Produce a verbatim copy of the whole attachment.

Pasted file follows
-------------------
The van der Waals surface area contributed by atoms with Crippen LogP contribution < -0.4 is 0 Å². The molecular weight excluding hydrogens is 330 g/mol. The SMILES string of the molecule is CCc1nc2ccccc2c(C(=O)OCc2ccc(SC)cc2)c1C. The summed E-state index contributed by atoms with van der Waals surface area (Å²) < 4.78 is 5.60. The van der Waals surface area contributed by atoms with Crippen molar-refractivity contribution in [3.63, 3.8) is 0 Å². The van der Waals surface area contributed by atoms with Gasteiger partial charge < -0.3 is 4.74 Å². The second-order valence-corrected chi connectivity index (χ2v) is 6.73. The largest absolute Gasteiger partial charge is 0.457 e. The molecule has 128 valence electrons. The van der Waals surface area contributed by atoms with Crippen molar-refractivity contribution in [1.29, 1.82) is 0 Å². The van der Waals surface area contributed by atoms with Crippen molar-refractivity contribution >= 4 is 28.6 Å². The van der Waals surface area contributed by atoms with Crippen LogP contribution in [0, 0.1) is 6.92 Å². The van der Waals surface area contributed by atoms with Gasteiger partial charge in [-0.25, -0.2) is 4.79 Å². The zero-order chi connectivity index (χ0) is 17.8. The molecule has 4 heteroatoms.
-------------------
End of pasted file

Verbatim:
The van der Waals surface area contributed by atoms with Crippen LogP contribution < -0.4 is 0 Å². The molecular weight excluding hydrogens is 330 g/mol. The SMILES string of the molecule is CCc1nc2ccccc2c(C(=O)OCc2ccc(SC)cc2)c1C. The summed E-state index contributed by atoms with van der Waals surface area (Å²) < 4.78 is 5.60. The van der Waals surface area contributed by atoms with Crippen molar-refractivity contribution in [3.63, 3.8) is 0 Å². The van der Waals surface area contributed by atoms with Gasteiger partial charge < -0.3 is 4.74 Å². The second-order valence-corrected chi connectivity index (χ2v) is 6.73. The largest absolute Gasteiger partial charge is 0.457 e. The molecule has 128 valence electrons. The van der Waals surface area contributed by atoms with Crippen molar-refractivity contribution in [1.29, 1.82) is 0 Å². The van der Waals surface area contributed by atoms with Crippen molar-refractivity contribution >= 4 is 28.6 Å². The van der Waals surface area contributed by atoms with Crippen LogP contribution in [0, 0.1) is 6.92 Å². The van der Waals surface area contributed by atoms with Gasteiger partial charge in [-0.25, -0.2) is 4.79 Å². The zero-order chi connectivity index (χ0) is 17.8. The molecule has 4 heteroatoms.